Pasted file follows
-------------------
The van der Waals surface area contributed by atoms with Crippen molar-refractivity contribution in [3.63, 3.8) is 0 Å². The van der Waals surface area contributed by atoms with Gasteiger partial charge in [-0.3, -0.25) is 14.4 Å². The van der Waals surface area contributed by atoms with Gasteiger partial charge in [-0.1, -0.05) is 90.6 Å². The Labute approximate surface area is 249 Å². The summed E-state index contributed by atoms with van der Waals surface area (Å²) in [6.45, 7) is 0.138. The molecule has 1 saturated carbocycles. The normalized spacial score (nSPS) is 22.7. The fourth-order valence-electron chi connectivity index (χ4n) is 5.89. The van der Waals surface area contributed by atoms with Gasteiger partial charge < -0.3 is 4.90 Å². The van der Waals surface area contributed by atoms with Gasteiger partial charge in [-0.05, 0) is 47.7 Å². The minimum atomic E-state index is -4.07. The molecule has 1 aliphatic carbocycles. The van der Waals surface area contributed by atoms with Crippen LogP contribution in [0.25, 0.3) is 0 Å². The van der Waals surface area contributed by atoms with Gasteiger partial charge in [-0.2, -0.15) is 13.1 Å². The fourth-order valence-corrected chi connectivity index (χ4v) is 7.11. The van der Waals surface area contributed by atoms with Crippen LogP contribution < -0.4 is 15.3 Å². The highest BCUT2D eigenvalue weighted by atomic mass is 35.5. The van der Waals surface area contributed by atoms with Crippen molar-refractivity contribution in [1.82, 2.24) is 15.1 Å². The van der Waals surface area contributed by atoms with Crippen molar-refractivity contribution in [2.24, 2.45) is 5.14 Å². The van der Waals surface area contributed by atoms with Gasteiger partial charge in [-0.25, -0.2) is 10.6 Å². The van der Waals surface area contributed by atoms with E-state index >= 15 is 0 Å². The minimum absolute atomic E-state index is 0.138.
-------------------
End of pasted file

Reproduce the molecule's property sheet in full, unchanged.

The van der Waals surface area contributed by atoms with Crippen molar-refractivity contribution in [3.63, 3.8) is 0 Å². The van der Waals surface area contributed by atoms with Gasteiger partial charge in [-0.3, -0.25) is 14.4 Å². The van der Waals surface area contributed by atoms with Gasteiger partial charge in [-0.1, -0.05) is 90.6 Å². The Labute approximate surface area is 249 Å². The summed E-state index contributed by atoms with van der Waals surface area (Å²) in [6.45, 7) is 0.138. The molecule has 1 saturated carbocycles. The normalized spacial score (nSPS) is 22.7. The fourth-order valence-electron chi connectivity index (χ4n) is 5.89. The van der Waals surface area contributed by atoms with Gasteiger partial charge < -0.3 is 4.90 Å². The van der Waals surface area contributed by atoms with Gasteiger partial charge in [-0.05, 0) is 47.7 Å². The minimum atomic E-state index is -4.07. The molecule has 1 aliphatic carbocycles. The van der Waals surface area contributed by atoms with Crippen LogP contribution in [0.25, 0.3) is 0 Å². The van der Waals surface area contributed by atoms with Gasteiger partial charge in [-0.2, -0.15) is 13.1 Å². The fourth-order valence-corrected chi connectivity index (χ4v) is 7.11. The van der Waals surface area contributed by atoms with Crippen LogP contribution < -0.4 is 15.3 Å². The highest BCUT2D eigenvalue weighted by atomic mass is 35.5. The van der Waals surface area contributed by atoms with Crippen molar-refractivity contribution in [1.82, 2.24) is 15.1 Å². The van der Waals surface area contributed by atoms with Crippen molar-refractivity contribution in [2.24, 2.45) is 5.14 Å². The van der Waals surface area contributed by atoms with Gasteiger partial charge in [-0.25, -0.2) is 10.6 Å². The van der Waals surface area contributed by atoms with E-state index >= 15 is 0 Å². The minimum absolute atomic E-state index is 0.138.